$\begingroup$ Taking this a whole lot further, I think restaurants as we know them might largely disappear. For a large part, they would be replaced by perfected food delivery. Their social function would be competing with places that do not have their own kitchen at all, instead of having a large stocks of different meals bought elsewhere (possibly distinguishing themselves by stocking up hard to find meals or specialties by top chefs who live far away). Restaurant kitchens will no longer be part of these places, but be stand-alone kitchens for the most part. $\endgroup$ – Jasper Sep 20 '19 at 10:59
  • 1
    $\begingroup$ @JasonClyde That's an interesting system, though it does raise some questions that go well beyond the scope of this question. Let's discuss the system in chat $\endgroup$ – Jasper Sep 20 '19 at 11:19
  • 1
    $\begingroup$ This is likely also extremely effective for maintaining troop morale of armies, on top of the incredible logistics gains. Imagine an army being able to consume fresh rations where they would normally only be able to eat MREs. $\endgroup$ – March Ho Sep 20 '19 at 14:46

This isn't 100% what you want, but Seafood

Seafood is often best fresh and I've heard that the fishy smell you often get is due to the Fish slowly rotting. Since you have a magic time stopping fridge, you could literally throw live fish into there and then eat it at a later date as fresh as possible.

Stuff like Oysters or Tuna would be very valuable because you could serve it inland and achieve the same freshness as if it was just caught. To get an idea of how valuable this could be, there are restaurants that will get a Helicopter to fly oysters in from the seaside to ensure the food is as fresh as possible.

As a little extra, you would also be able to store Pickled or Fermented things like Wine (not sure if Fermented is the best term) which require many years to make. While some of these foods can be stored indefinitely, Many have a "Best" date where after that the quality of the product will degrade.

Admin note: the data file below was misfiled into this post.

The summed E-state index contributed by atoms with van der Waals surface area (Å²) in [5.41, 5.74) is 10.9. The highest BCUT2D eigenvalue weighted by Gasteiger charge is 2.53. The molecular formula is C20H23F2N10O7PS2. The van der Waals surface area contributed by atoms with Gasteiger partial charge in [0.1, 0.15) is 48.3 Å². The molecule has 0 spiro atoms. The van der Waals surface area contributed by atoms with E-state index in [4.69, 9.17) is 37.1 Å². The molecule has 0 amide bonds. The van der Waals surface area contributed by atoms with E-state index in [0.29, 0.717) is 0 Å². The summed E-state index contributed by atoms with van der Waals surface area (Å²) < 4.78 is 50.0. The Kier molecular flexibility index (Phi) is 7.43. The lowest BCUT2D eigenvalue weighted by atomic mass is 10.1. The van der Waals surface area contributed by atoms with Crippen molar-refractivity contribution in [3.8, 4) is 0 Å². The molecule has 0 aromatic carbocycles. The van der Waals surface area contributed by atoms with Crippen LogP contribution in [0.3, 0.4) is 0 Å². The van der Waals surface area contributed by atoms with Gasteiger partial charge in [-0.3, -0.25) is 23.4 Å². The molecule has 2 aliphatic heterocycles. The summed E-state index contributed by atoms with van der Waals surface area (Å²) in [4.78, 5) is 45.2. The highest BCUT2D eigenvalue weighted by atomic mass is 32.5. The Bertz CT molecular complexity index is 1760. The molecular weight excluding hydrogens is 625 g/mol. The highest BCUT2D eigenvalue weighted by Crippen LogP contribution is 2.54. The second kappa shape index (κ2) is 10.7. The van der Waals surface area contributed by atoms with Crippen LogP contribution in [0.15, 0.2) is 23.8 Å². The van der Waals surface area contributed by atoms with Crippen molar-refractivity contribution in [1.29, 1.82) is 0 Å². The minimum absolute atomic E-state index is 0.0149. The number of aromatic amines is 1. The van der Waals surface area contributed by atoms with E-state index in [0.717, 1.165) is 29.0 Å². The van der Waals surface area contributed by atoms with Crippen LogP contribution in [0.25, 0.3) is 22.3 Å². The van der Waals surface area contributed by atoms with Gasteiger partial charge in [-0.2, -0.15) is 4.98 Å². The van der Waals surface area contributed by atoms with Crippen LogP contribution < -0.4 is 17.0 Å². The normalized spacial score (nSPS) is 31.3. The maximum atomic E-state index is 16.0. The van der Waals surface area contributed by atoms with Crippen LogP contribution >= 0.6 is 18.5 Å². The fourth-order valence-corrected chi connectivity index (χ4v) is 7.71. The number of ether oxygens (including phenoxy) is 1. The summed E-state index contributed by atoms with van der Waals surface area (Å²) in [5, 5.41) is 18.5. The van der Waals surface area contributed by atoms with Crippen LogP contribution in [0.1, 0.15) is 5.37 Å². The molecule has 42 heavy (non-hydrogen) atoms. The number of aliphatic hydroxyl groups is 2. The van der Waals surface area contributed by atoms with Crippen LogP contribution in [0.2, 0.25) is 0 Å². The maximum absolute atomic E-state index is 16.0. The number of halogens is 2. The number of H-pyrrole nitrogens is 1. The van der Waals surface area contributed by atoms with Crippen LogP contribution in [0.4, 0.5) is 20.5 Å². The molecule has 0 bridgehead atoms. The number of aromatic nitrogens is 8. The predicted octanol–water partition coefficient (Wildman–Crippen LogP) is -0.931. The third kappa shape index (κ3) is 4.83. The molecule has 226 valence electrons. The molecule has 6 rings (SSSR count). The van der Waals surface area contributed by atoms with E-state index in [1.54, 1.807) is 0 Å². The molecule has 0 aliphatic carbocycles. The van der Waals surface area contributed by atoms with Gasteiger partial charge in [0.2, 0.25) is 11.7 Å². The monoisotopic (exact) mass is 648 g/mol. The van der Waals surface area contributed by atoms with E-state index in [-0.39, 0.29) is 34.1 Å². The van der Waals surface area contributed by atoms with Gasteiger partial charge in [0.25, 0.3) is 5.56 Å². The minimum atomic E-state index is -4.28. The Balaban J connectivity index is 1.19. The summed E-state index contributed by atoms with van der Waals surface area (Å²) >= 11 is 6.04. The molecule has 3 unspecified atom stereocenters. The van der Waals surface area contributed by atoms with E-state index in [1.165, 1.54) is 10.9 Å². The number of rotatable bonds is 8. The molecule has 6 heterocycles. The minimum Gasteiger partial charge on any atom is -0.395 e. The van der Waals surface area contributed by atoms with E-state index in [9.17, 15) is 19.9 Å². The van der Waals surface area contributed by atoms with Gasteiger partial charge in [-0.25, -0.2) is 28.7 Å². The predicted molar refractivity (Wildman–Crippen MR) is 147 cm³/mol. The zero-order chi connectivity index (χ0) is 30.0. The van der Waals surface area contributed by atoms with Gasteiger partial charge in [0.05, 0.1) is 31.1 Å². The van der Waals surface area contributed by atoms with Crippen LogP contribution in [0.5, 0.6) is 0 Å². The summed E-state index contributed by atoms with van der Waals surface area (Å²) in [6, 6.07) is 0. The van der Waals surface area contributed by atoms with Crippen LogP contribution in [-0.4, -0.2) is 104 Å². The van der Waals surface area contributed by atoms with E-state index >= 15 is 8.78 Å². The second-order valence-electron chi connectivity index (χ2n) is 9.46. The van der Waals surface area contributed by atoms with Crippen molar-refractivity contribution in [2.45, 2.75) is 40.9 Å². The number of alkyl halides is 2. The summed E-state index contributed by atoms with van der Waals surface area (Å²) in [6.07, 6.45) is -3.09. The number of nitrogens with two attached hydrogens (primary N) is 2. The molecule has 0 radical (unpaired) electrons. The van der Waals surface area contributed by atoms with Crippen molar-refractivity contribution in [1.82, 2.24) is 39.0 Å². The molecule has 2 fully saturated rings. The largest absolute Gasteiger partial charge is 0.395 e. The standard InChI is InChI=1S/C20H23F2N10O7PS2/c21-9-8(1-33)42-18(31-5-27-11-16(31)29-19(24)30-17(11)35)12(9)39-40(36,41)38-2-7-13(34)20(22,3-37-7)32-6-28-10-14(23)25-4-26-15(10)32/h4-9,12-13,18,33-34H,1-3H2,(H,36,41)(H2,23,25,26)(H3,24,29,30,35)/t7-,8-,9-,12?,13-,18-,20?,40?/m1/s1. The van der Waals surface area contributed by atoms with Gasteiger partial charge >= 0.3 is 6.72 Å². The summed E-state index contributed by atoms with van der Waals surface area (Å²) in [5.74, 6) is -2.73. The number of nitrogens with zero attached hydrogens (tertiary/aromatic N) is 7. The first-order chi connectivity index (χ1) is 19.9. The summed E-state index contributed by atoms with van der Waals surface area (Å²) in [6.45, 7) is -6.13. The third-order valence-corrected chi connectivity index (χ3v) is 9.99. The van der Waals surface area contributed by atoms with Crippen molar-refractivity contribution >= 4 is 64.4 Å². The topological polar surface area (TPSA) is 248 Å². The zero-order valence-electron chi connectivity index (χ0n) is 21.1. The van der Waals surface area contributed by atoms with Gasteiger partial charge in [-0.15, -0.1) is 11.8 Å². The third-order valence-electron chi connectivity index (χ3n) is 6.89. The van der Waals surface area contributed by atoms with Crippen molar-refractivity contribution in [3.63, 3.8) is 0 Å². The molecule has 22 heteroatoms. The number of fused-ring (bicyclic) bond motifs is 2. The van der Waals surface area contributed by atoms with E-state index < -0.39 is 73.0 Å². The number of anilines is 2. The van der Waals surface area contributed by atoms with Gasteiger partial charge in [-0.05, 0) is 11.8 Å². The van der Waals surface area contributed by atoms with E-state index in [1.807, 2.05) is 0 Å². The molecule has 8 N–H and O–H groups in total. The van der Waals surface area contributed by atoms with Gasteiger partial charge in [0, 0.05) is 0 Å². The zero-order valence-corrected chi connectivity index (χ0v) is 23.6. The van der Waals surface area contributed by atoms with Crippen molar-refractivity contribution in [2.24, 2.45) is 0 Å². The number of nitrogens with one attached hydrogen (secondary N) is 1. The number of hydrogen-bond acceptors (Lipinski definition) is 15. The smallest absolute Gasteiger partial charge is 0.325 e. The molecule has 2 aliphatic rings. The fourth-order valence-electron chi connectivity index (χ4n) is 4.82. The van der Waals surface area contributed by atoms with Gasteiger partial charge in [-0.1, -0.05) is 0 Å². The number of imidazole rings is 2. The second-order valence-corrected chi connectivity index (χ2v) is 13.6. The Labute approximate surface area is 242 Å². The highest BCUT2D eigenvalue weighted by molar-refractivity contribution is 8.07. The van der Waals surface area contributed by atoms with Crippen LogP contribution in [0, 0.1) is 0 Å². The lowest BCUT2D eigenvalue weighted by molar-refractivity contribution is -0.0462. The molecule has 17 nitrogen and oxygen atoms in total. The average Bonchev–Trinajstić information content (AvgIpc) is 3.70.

• 2
    $\begingroup$ The problem is usually something in reverse, when it comes to wine - the hard part is to not drink it all before the "optimum drinking window" is reached. That window tends to be pretty long, especially for high-quality wine (Château d'Yquem 1811 is supposed to be in window around now), and few wine collectors lament having too much perfectly mature wine. Now, the opposite would be very interesting - storage where time passes faster... $\endgroup$ – gustafc Sep 20 '19 at 13:33
  • 1
    $\begingroup$ @gustafc, Re "storage where time passes faster", Great way to kill someone and dispose of the evidence :) $\endgroup$ – ikegami Sep 23 '19 at 6:57
  • 1
    $\begingroup$ @gustafc: Easy: throw the wine drinker, not the wine, in the time freezer. $\endgroup$ – MSalters Sep 23 '19 at 8:27


These things are a nightmare ingredient. They're a rare type of delicious fungus (supposedly - I've never had any and you'll see why shortly), and only a handful of types are actually edible. They're hard to harvest, as they are very picky about where they grow and required trained pigs / dogs to find and dig up.

And here's the nightmare part - they lose flavor like it's a radioactive half-life once dug up. Half the flavor is dead within four days, the rest within the week. Any gourmet restaurant will only serve day-old truffles at most. Preferably these are served within the hour - high-end restaurants have been known to contract truffle farmers to deliver freshly-dug truffles to the restaurant, whereupon they make a limited number of dishes with said truffles and once they run out, they run out. Also, they only grow within a a 3-5 month period, depending on the truffle, (and not the same period mind you) so these dishes can only be served at specific points during the years. Like I said, nightmare ingredient. Unsurprisingly, these things run about the same cost as saffron, the world's most expensive spice.

But thanks to your little time-freezer, these things suddenly become much better. Now you can have minute-old truffles months out of season! And, for your impossible dish, you can now have some all-of-a-kind truffle dish.

  • 4
    $\begingroup$ (Nitpick) That's not like a half-life, otherwise only three quarters of the flavor would be gone after a week (or actually, eight days). (Also, a half-life does not necessarily imply fast, hydrogen-3 has a half-life of more than a decade.) $\endgroup$ – Jasper Sep 20 '19 at 11:04